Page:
FIG. 2 shows the partial nucleotide and amino acid sequence of the vWF protease of the present invention.
DETAILED DESCRIPTION OF THE INVENTION
 A composition is provided containing a vWF protease consisting of a polypeptide chain with an apparent molecular weight in SDS-PAGE of around 180 kD, around 170 kD, around 160 kD, around 120 kD, around 110 kD or mixtures of these chains, said chain comprising an amino acid sequence AAGGILHLELLV. Alternatively, this amino acid sequence can be directly followed by the amino acid sequence AVG. Furthermore, this sequence is followed by the sequence PDVFQAHQEDTERYVLTNLNIGAELLRDPSLGAQFRVHL VKMVILTEPEGAPNITANLTSSLLSVCGWSQTINPEDDTDPGHADLVLYITRFDLELPDGNR QVRGVTQLGGACSPTWSCLITEDTGFDLGVTI.
 The SDS-PAGE was performed under reducing conditions. As is well known in the art, molecular weight determination using SDS PAGE results in the detection of apparent molecular masses, which may be different from the molecular masses of the native, non-denatured protein.
 Based on a computer search of sequence homologies, the vWF protease according to the invention shows high homology to the group of disintegrin and metalloproteinases (ADAM). Members of this group share several distinct protein modules, including a protease domain, a disintegrin domain, a cysteine-rich region and an EGF repeat (Tang B L and Hong. W, FEBS, 1999, 445, pp. 223-225). The nucleotide and amino acid sequence as shown in FIG. 2 comprises at least 4 exons of the protease portion of the vWF protease of the present invention.
 Analysis of non-denatured material by mass spectrometry showed very broad peaks of high molecular weight. No. prominent bands were identified. This finding is in agreement with appearance, in gel filtration experiments, of 80 kD bands close to the void volume of Sephacryl® S-300, suggesting that the proteins in this preparation tend to polymerize under physiologic conditions (a property of clusterin).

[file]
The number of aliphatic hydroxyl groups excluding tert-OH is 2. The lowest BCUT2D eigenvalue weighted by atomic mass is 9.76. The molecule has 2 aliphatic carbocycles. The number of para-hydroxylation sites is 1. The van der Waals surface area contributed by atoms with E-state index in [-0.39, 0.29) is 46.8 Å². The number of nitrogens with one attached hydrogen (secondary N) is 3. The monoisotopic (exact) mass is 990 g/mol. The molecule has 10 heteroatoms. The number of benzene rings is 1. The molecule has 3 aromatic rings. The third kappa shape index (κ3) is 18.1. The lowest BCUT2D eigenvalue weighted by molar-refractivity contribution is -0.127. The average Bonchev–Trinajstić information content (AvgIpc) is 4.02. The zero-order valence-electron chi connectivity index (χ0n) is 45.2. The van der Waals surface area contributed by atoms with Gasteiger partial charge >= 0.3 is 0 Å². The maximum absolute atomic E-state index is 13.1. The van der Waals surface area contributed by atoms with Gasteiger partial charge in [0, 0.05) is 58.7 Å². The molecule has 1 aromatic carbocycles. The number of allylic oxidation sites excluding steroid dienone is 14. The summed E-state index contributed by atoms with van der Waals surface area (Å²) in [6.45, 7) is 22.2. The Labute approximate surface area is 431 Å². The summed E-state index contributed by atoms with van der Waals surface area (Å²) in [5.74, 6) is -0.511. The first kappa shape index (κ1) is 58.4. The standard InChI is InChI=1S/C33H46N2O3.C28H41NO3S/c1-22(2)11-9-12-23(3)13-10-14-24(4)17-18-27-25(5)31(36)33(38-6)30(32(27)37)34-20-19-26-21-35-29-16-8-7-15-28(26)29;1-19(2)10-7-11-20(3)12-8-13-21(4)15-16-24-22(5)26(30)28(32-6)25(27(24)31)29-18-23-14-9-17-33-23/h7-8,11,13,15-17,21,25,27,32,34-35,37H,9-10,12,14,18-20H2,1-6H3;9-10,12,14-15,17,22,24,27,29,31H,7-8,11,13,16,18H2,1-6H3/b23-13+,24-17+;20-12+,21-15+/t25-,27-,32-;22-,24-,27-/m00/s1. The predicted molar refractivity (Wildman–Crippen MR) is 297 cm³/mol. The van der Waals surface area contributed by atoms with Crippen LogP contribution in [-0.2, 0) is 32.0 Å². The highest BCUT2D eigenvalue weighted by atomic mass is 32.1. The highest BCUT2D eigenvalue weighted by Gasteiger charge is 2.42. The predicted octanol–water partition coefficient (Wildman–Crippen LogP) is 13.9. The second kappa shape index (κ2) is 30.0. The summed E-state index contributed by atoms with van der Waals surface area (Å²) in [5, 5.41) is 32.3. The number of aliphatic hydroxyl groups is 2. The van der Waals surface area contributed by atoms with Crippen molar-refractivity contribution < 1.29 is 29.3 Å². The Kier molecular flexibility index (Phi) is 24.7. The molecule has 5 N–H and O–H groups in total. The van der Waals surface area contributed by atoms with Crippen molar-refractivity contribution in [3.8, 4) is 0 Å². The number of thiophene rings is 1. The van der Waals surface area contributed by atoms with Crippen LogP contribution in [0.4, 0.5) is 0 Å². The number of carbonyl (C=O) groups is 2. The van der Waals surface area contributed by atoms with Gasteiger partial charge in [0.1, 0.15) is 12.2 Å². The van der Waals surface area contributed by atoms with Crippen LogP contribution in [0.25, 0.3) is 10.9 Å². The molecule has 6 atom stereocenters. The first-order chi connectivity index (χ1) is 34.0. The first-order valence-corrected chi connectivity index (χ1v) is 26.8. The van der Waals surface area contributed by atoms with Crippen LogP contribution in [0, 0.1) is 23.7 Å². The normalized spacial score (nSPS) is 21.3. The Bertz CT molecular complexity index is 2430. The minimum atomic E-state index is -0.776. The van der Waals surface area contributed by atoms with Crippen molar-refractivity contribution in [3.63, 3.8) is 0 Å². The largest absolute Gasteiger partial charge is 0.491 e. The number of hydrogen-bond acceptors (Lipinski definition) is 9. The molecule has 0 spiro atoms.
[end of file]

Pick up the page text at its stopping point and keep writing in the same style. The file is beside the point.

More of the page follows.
The AAGGILHLELLV sequence is located at the N-terminal region of the protein. Shortening of the peptide chain occurs at the C-terminus or via endoproteolytical cleavages. The composition according to the present invention contains a vWF cleaving protease that is expressed as a single chain protein.
 Preferably, the composition according to the present invention further comprises Ca2+, Sr2+ and/or Ba2+ ions. The preparation may comprise calcium ions in a concentration of about 1 to 106 ions per polypeptide molecule with vWF protease activity. The preparation according to the present invention contains vWF protease activity in an essentially purified form. Preferably, the purified protease preparation from plasma contains between 0.001% and 1%, preferably 0.002% of the initial amount of plasma protein, and between 1% and 5%, preferably 2.3% of the initial enzyme activity, which has been partially inactivated during the purification procedure. Preferably, the purity is as high as the relative proportions of polypeptide chains with the vWF protease activity present in an amount of above 50%, especially above 80%, most preferred about 90%, of total protein compared to the vWF protease activity in plasma. Preferably, the preparation according to the present invention is essentially free of vWF or vWF fragments, i.e. having a vWF content of below 5%, preferably below the detection limit of an assay used to detect vWF.
 The peptides containing the amino acid sequence AAGGILHLELLV or AAGGILHLELLVAVG or AAGGILHLELLVAVGPDVFQAHQEDTERYVLTNLNIGAELLRD PSLGAQFRVHLVKMVILTEPEGAPNITANLTSSLLSVCGWSQTINPEDDTDPGHADLVLYIT RFDLELPDGNRQVRGVTQLGGACSPTWSCLITEDTGFDLGVTI or RRAAGGILHLELLV AVGPDVFQAHQEDTERYVLTNLNIGAELLRDPSLGAQFRVHLVKMVILTEPEGAPNITANL TSSLLSVCGWSQTINPEDDTDPGHADLVLYITRFDLELPDGNRQVRGVTQLGGACSPTWS CLITEDTGFDLGVTI can also be used as tool for detecting proteins binding to the vWF protease or target sites for ligand development for detecting, isolating and purifying proteins that bind to the vWF protease. Preferably the protein to be detected or purified is vWF.
 These ligands can for example be peptides or peptidomimetics capable to bind proteins binding to the vWF protease or binding domains incorporated into antibodies or antibody derivatives (for example single chain antibodies, miniantibodies, bispecific antibodies, diabodies etc.).